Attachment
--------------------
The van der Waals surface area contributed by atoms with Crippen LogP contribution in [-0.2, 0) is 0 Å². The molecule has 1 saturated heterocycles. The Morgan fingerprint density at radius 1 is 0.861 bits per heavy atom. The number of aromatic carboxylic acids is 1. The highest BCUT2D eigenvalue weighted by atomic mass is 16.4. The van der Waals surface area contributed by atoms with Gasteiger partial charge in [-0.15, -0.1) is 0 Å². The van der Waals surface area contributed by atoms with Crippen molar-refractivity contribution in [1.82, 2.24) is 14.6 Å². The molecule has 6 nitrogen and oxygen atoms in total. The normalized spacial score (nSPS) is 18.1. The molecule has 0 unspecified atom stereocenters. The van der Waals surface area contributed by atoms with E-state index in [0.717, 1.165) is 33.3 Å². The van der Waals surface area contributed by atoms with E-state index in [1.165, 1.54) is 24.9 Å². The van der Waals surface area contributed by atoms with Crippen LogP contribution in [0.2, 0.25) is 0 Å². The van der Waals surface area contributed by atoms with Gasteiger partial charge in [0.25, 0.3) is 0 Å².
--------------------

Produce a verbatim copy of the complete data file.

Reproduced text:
The van der Waals surface area contributed by atoms with Crippen LogP contribution in [-0.2, 0) is 0 Å². The molecule has 1 saturated heterocycles. The Morgan fingerprint density at radius 1 is 0.861 bits per heavy atom. The number of aromatic carboxylic acids is 1. The highest BCUT2D eigenvalue weighted by atomic mass is 16.4. The van der Waals surface area contributed by atoms with Gasteiger partial charge in [-0.15, -0.1) is 0 Å². The van der Waals surface area contributed by atoms with Crippen molar-refractivity contribution in [1.82, 2.24) is 14.6 Å². The molecule has 6 nitrogen and oxygen atoms in total. The normalized spacial score (nSPS) is 18.1. The molecule has 0 unspecified atom stereocenters. The van der Waals surface area contributed by atoms with E-state index in [0.717, 1.165) is 33.3 Å². The van der Waals surface area contributed by atoms with E-state index in [1.165, 1.54) is 24.9 Å². The van der Waals surface area contributed by atoms with Crippen LogP contribution in [0.2, 0.25) is 0 Å². The van der Waals surface area contributed by atoms with Gasteiger partial charge in [0.25, 0.3) is 0 Å².